~ The Gentle Breath Meditation™ – How It has Supported Me to Feel Again
~ Women Speak 101



792 thoughts on “Equality – What Does it Mean?

  1. “It makes me even more aware of how every time I judge or criticise another – or feel in any way less or superior – that I too am contributing to that sense of inequality.”
    This is a mighty powerful thing to catch in ourselves, as to do either, we have left our essence where equality is not special, but how it is.

  2. From being a small child I never understood why some people were seen as different, lesser than or more than. I had a sense very early on that this was not true. On a surface level yes we may look different, have different colour skin, we may eat differently or speak a different language, but none of this changes the essence of who we are and that is what we are not connecting to as a humanity. All children know this – we all know this as children. But we somehow lose this along the way to adulthood.

  3. Thanks Carmel, and yes we have been introduced to a depth of the word equality that is so far above and beyond any dictionary definition. And you are a particular inspiration in this .. brain the size of a planet, University science degrees , and how do you introduce yourself…? Catering assistant. Just wonderful!

  4. Beautiful Carmel, thank you. What you have expressed in this blog is simple yet profound and inspirational;
    “We all need to understand, though in our outward expression we may be different, in our deepest essence we are the same”.
    Yes we do all need to understand and live from this knowing.

  5. Great definition of equality, for me it’s not gender related because there is so much inequality across society as a whole, we need to address why we have those ideals and beliefs when we know them to be untrue, and look at how different society would be if there was total equality.

  6. If you consider we are all beings first – all peas from the one energetic pod – there can be no inequality for the state of beingness is independent of gender, class, culture, nationality and any other of the defining demographic features we so like to apply.

    1. So true. So outwardly there may appear to be a lack of equality but inside and when feeling the essence of us all, there is not difference at all. All peas in the same pod! Goodness we are certainly rocking the pod with all the wars.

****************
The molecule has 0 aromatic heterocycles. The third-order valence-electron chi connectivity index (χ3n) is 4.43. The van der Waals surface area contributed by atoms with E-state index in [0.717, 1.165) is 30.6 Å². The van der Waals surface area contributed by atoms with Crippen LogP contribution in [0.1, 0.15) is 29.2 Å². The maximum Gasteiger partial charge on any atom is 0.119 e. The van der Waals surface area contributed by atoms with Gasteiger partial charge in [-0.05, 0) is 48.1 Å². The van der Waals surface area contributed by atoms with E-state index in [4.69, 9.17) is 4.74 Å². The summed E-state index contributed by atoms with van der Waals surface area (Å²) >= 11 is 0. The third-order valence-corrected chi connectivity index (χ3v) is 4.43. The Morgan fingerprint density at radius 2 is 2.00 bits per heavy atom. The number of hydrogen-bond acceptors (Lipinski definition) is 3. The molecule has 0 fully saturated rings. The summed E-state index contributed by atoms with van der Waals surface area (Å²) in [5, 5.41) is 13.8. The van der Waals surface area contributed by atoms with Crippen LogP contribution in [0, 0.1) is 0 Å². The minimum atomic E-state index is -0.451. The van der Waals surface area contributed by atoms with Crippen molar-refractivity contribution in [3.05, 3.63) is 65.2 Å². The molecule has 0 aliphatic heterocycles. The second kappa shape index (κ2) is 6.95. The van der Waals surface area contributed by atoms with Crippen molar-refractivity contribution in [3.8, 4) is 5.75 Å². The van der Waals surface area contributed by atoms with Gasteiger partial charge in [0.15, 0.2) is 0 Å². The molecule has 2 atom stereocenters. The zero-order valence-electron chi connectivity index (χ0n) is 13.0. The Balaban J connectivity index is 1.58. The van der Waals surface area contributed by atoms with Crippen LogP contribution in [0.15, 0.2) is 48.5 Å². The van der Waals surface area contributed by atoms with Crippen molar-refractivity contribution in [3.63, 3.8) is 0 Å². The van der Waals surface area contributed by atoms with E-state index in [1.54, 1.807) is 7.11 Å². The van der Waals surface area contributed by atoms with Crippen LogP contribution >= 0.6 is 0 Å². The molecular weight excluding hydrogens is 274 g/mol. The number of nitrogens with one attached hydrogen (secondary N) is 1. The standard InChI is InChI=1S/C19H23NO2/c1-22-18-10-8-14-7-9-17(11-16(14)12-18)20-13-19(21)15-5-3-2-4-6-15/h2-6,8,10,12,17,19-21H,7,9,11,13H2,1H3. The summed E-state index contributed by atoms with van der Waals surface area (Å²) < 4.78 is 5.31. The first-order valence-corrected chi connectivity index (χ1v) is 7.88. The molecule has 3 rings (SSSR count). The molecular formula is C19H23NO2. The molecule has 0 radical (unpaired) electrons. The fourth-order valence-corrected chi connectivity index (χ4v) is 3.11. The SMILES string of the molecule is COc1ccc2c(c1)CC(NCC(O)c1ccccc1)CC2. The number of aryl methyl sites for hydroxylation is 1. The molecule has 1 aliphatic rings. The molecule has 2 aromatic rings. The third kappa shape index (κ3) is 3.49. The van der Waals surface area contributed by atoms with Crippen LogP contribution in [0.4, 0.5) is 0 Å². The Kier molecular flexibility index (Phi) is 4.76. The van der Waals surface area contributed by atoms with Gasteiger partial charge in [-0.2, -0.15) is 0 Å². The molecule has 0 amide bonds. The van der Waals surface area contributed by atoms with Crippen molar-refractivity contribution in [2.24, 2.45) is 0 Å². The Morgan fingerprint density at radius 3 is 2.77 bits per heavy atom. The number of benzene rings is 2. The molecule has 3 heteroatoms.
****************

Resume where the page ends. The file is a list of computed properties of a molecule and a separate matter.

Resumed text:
7. Reading this tonight brings me to a current learning, that is becoming steadily a way of life for me, not without much coming to awareness and many things to let go, but with an understanding that to continue to live how I am is not true. The learning is truly feeling the harm of life being about me, how I get triggered to cut another down, how in seconds I can loose my natural flow and connection that holds another to be the same as me. To turning this around by my choice in how I live and be with others to knowing I am a very powerful woman and what I hold is honoured and appreciated. In this space there is no room for life to be about me, life is beginning to become one that is lived knowing the responsibility to everyone that I have to care for myself so my quality can be held in my body lived for all of humanity.

    1. That is gorgeous to read Leigh, thank you for all you have shared. I often find hurt based thoughts coming up around why someone did what they did, it might even feel critical, however I can see that’s me joining them in the separative energies, not holding me and my quality, constantly emanating the true equality we can live from our essence and stillness. Your point on self care is also very much appreciated.

  8. Well said Carmel. It simple terms I find if we all come from the same Divine source we must all be equally Divine in our being no matter what we do with our free will of wise to un-wise choices,

  9. There are variations and differences in our expression, but in our essence, we are all the same and equal. And our differences are not by luck, but by choice. Great reminder, thank you, Carmel.

  10. There are definitely inequities in life as we have it now but how we approach these and how we deal with them makes the difference in how we let them define our lives or not.

  11. True equality is found within first and then knows with unwavering absoluteness that we are truly equal – to a degree that is most likely unfathomable as yet as we scramble for individuality and recognition.

  12. “We are all on the same path of return to whence we came, and it is for us to acknowledge, appreciate and celebrate each other as equals on this path.” I wholeheartly agree. No matter what sideroads we go down we are all on the same path of return.

  13. When I judge or criticise it makes me hard inside, it separates me from others and there is an element of comparison that feels awful and not of who I truly am. Less or more, right or wrong will never bring equality and true Carmel, when I do judge it will always add up to the inequality on a larger scale.